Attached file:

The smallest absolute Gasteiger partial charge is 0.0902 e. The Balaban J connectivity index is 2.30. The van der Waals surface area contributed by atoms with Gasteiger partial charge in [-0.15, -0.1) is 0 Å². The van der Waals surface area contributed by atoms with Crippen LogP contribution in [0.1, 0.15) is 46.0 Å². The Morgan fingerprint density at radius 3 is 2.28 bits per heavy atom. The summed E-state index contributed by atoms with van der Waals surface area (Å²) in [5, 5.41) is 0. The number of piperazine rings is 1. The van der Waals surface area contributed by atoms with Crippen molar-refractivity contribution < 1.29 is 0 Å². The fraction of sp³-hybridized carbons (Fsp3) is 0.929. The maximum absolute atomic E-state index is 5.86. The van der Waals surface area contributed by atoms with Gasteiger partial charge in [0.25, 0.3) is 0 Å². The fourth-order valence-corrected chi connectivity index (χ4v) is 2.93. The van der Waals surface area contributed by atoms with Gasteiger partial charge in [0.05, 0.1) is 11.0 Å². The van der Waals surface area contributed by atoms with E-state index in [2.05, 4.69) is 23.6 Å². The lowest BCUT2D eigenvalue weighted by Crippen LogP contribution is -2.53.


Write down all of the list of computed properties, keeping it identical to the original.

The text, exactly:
The smallest absolute Gasteiger partial charge is 0.0902 e. The Balaban J connectivity index is 2.30. The van der Waals surface area contributed by atoms with Gasteiger partial charge in [-0.15, -0.1) is 0 Å². The van der Waals surface area contributed by atoms with Crippen LogP contribution in [0.1, 0.15) is 46.0 Å². The Morgan fingerprint density at radius 3 is 2.28 bits per heavy atom. The summed E-state index contributed by atoms with van der Waals surface area (Å²) in [5, 5.41) is 0. The number of piperazine rings is 1. The van der Waals surface area contributed by atoms with Crippen molar-refractivity contribution < 1.29 is 0 Å². The fraction of sp³-hybridized carbons (Fsp3) is 0.929. The maximum absolute atomic E-state index is 5.86. The van der Waals surface area contributed by atoms with Gasteiger partial charge in [0.25, 0.3) is 0 Å². The fourth-order valence-corrected chi connectivity index (χ4v) is 2.93. The van der Waals surface area contributed by atoms with Gasteiger partial charge in [0.05, 0.1) is 11.0 Å². The van der Waals surface area contributed by atoms with E-state index in [2.05, 4.69) is 23.6 Å². The lowest BCUT2D eigenvalue weighted by Crippen LogP contribution is -2.53.